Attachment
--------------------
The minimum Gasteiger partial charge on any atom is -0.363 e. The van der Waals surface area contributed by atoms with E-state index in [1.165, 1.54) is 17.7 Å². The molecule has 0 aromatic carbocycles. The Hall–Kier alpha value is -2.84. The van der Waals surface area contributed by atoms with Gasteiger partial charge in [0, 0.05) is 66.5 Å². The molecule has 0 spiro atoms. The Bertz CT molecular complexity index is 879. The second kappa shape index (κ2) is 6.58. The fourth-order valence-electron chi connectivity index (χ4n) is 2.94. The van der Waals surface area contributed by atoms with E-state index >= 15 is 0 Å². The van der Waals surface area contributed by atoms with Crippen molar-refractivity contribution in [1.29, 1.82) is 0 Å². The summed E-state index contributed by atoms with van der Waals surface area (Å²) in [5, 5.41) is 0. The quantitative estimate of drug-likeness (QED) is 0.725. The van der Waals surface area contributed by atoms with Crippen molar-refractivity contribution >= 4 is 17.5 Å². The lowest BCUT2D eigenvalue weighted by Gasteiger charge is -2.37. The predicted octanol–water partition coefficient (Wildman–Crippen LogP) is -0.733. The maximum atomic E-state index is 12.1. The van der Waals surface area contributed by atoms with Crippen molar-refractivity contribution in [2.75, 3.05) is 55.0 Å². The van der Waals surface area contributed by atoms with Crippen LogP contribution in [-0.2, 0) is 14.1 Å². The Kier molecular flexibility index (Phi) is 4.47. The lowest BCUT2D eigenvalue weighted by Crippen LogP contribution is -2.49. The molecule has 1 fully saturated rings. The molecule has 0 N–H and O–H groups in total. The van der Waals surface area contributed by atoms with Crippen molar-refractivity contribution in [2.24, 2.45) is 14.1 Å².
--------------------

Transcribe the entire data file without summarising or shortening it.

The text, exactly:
The minimum Gasteiger partial charge on any atom is -0.363 e. The van der Waals surface area contributed by atoms with E-state index in [1.165, 1.54) is 17.7 Å². The molecule has 0 aromatic carbocycles. The Hall–Kier alpha value is -2.84. The van der Waals surface area contributed by atoms with Gasteiger partial charge in [0, 0.05) is 66.5 Å². The molecule has 0 spiro atoms. The Bertz CT molecular complexity index is 879. The second kappa shape index (κ2) is 6.58. The fourth-order valence-electron chi connectivity index (χ4n) is 2.94. The van der Waals surface area contributed by atoms with E-state index >= 15 is 0 Å². The van der Waals surface area contributed by atoms with Crippen molar-refractivity contribution in [1.29, 1.82) is 0 Å². The summed E-state index contributed by atoms with van der Waals surface area (Å²) in [5, 5.41) is 0. The quantitative estimate of drug-likeness (QED) is 0.725. The van der Waals surface area contributed by atoms with Crippen molar-refractivity contribution >= 4 is 17.5 Å². The lowest BCUT2D eigenvalue weighted by Gasteiger charge is -2.37. The predicted octanol–water partition coefficient (Wildman–Crippen LogP) is -0.733. The maximum atomic E-state index is 12.1. The van der Waals surface area contributed by atoms with Crippen molar-refractivity contribution in [2.75, 3.05) is 55.0 Å². The van der Waals surface area contributed by atoms with Crippen LogP contribution in [-0.2, 0) is 14.1 Å². The Kier molecular flexibility index (Phi) is 4.47. The lowest BCUT2D eigenvalue weighted by Crippen LogP contribution is -2.49. The molecule has 1 fully saturated rings. The molecule has 0 N–H and O–H groups in total. The van der Waals surface area contributed by atoms with Crippen molar-refractivity contribution in [2.24, 2.45) is 14.1 Å².